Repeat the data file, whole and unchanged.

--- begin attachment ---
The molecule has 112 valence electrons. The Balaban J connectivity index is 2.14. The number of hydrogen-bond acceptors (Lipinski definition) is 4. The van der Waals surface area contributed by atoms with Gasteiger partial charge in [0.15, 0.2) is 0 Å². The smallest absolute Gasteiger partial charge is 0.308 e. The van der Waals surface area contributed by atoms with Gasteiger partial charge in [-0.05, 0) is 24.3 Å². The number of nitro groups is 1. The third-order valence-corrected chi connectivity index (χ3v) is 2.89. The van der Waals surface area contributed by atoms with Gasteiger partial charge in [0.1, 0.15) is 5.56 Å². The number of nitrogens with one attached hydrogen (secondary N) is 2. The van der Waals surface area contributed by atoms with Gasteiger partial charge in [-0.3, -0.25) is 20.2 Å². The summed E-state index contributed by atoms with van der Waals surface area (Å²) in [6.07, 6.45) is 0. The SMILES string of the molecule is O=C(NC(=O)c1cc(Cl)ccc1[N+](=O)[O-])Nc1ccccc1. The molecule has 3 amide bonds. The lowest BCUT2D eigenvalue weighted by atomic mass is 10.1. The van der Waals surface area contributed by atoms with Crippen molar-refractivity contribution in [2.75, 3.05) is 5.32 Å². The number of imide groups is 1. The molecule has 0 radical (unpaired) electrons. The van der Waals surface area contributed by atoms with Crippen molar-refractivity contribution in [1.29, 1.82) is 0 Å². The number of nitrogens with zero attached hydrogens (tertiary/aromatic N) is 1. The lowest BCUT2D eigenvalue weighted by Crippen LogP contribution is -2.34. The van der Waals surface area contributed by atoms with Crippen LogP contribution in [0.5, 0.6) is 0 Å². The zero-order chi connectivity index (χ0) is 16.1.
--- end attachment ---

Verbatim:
The molecule has 112 valence electrons. The Balaban J connectivity index is 2.14. The number of hydrogen-bond acceptors (Lipinski definition) is 4. The van der Waals surface area contributed by atoms with Gasteiger partial charge in [0.15, 0.2) is 0 Å². The smallest absolute Gasteiger partial charge is 0.308 e. The van der Waals surface area contributed by atoms with Gasteiger partial charge in [-0.05, 0) is 24.3 Å². The number of nitro groups is 1. The third-order valence-corrected chi connectivity index (χ3v) is 2.89. The van der Waals surface area contributed by atoms with Gasteiger partial charge in [0.1, 0.15) is 5.56 Å². The number of nitrogens with one attached hydrogen (secondary N) is 2. The van der Waals surface area contributed by atoms with Gasteiger partial charge in [-0.3, -0.25) is 20.2 Å². The summed E-state index contributed by atoms with van der Waals surface area (Å²) in [6.07, 6.45) is 0. The SMILES string of the molecule is O=C(NC(=O)c1cc(Cl)ccc1[N+](=O)[O-])Nc1ccccc1. The molecule has 3 amide bonds. The lowest BCUT2D eigenvalue weighted by atomic mass is 10.1. The van der Waals surface area contributed by atoms with Crippen molar-refractivity contribution in [2.75, 3.05) is 5.32 Å². The number of imide groups is 1. The molecule has 0 radical (unpaired) electrons. The van der Waals surface area contributed by atoms with Crippen molar-refractivity contribution in [1.29, 1.82) is 0 Å². The number of nitrogens with zero attached hydrogens (tertiary/aromatic N) is 1. The lowest BCUT2D eigenvalue weighted by Crippen LogP contribution is -2.34. The van der Waals surface area contributed by atoms with Crippen LogP contribution in [0.5, 0.6) is 0 Å². The zero-order chi connectivity index (χ0) is 16.1.